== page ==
County back room staff produced some crude cost estimates, and then came the hammer blow! It seemed they would be well out of reach, and in no time at all they were indexing the estimates for inflation and the notional cost was getting ever higher by the day! As time went on this practice of applying indexing to estimates continued apace, and no doubt County had already earmarked the grant for something else. It was all to easy for them to surmise the cost was beyond our means, and the committee were well behind in the race to secure them by making up the very substantial difference required.

    But they weren’t idle! Right from the beginning Johnathon decided to employ the local press to chart the progress and whet the appetites of local people. This raised its profile, not only with the residents, but also those in it’s hinterland. However the road was long and stumbling, and it seemed at every turn obstructions were thrown in the path. Such obstacles, and attempts to overcome them were reported by a sympathetic press. The station project became a regular feature both in the local papers and even the Times.

    They negotiated a “stay of execution” with County whilst setting about exploring other avenues through which they might attract funds. They held meetings at District Council level and added a small sum to the Parish rates through the Parish Council. The District Council pledged a worthwhile sum. Known dignitaries in the area such as the Abel-Smiths were approached and commitments made. They finally set out on a door to door collection in the hope that some wealthy enthusiast might make a substantial donation to the cause. There were one or two malcontents but otherwise the effort was worthwhile. Meantime despite the inflation indexing the gap was closing. To the Government grant could be added the commitments from the Parish Council, the penny on local rates, the District Council, the village collection, and wealthier individuals now coming in.


    A public meeting was scheduled at the County Council offices at which the project was due for discussion. There was no way of deferring this to give themselves a better chance of raising more funds. The date of the meeting had been set in stone. The common belief was the County Chairman already had his speech prepared proclaiming the whole idea to be a fractious unrealisable and wholly unattainable scheme. Even as he spoke the committee were well aware his mind would be elsewhere on some other project of his choosing.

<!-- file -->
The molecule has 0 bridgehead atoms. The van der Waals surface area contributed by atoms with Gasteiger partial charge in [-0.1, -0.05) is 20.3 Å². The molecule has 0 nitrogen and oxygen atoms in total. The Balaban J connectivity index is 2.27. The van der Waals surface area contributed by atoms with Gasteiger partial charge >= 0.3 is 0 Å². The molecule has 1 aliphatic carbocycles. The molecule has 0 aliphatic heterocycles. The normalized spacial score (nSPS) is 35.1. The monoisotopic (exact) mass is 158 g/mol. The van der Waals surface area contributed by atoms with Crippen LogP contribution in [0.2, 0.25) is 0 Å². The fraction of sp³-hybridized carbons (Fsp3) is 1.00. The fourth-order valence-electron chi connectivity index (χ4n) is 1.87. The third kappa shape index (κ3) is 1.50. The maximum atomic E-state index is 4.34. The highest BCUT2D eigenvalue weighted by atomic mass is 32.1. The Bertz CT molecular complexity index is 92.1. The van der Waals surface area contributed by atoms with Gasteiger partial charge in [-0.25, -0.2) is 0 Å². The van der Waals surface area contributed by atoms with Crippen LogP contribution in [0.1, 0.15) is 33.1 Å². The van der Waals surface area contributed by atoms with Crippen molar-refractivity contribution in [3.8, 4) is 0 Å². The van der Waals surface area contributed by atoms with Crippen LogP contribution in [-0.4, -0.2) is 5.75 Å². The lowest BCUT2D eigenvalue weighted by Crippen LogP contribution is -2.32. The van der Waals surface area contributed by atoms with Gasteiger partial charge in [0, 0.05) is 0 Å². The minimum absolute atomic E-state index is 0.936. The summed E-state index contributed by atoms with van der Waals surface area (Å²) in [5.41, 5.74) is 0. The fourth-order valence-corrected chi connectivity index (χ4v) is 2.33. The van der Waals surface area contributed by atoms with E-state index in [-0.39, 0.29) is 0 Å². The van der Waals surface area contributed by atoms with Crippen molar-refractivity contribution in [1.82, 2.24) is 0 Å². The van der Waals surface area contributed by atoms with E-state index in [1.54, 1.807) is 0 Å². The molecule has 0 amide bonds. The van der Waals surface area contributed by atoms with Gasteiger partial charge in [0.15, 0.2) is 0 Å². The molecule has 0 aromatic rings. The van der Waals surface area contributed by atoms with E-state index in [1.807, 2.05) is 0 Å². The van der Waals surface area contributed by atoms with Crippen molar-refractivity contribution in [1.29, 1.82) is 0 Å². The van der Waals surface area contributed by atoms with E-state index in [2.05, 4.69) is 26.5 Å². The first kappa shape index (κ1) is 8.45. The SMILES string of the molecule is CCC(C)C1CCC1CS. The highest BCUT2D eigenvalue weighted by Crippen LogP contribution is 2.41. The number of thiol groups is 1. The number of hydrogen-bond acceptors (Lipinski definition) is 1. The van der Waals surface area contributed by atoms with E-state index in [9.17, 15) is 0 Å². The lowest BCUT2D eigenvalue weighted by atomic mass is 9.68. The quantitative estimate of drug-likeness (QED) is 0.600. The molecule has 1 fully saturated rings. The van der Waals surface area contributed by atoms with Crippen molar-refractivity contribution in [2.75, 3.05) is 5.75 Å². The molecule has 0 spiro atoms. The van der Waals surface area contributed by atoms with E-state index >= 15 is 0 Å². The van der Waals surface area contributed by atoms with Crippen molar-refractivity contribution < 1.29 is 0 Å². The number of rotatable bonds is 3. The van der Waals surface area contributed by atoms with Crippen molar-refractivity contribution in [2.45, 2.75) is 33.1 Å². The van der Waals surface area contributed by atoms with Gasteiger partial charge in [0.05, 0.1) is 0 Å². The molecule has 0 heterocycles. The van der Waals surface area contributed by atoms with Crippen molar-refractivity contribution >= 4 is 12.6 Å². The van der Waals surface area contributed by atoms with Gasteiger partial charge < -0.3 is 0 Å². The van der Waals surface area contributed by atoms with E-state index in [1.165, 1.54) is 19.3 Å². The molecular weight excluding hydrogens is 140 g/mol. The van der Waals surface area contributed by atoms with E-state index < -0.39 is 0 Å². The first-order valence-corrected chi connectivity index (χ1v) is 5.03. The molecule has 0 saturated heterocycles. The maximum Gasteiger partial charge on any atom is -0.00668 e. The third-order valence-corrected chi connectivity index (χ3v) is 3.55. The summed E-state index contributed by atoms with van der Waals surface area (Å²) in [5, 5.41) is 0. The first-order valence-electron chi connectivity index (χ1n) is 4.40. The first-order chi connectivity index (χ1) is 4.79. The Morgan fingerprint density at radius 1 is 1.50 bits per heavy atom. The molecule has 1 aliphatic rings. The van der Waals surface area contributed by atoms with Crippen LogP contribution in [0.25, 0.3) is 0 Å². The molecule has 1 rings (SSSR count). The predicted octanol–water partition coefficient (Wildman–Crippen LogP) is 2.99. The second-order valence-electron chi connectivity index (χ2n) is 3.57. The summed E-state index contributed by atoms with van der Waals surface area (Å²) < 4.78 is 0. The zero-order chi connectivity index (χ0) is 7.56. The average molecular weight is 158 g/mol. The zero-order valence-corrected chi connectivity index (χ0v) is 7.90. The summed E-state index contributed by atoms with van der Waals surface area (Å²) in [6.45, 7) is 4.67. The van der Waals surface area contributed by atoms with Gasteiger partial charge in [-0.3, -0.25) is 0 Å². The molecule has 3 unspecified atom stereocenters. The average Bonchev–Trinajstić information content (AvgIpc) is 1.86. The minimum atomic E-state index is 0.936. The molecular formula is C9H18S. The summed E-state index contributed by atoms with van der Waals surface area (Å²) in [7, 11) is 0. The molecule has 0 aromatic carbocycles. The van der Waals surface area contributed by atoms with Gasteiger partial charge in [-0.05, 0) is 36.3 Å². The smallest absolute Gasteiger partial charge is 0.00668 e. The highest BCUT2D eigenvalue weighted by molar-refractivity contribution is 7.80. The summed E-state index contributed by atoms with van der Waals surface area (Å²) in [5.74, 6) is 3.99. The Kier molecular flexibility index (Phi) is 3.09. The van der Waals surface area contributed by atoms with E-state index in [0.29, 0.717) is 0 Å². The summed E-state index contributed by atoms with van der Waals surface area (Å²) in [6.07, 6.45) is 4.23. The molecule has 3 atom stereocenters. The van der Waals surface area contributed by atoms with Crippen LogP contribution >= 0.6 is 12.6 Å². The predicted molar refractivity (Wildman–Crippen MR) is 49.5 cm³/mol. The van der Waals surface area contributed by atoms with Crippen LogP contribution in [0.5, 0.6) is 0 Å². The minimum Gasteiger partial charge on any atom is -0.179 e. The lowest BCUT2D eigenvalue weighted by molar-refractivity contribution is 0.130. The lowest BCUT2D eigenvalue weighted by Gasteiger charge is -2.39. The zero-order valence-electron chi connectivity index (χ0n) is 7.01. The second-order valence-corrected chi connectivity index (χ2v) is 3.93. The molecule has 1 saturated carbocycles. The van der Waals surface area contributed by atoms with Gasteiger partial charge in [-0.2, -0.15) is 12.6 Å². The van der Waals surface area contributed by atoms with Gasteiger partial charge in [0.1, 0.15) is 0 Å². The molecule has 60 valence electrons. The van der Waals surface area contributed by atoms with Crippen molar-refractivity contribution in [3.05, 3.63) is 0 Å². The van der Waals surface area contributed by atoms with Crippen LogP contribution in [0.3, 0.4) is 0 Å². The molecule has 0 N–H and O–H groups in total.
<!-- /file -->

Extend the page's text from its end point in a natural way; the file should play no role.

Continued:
That meeting would determine the fate of the whole project. Fail there and it would all be over! But it could not in any way be avoided so Johnathon made plans to meet it head on. Special measures would be called for! Firstly he put the word around that they needed support from the public. As many members of the public as possible were urged to take positions in the public gallery to serve as witnesses to what transpired. The press were notified and promised to be there. Then Johnathon took himself off to British Rail where he could negotiate alone with their highest regional executive, and without fear of other members of his committee interrupting the conversation. Even worse going off at some irrelevant tangent as some of them were prone to do!

    The senior executive was based at Kings Cross and he appraised progress with Johnathon over a cup of coffee. The executive was informed of the crucial importance of the forthcoming public meeting to which he asked if there was anyway he could help. Johnathon explained the wretched “estimating and indexing” methods being employed by County, the consequence of which on paper at least damned the project to failure. He suggested other foul tactics might well be employed. Johnathon emphasised that the issue of whether or not British Rail themselves would bear part of the cost was bound to arise. But if they would contribute, and be seen to be contributing, then the imbalance in funds might be closed and the project on course for success.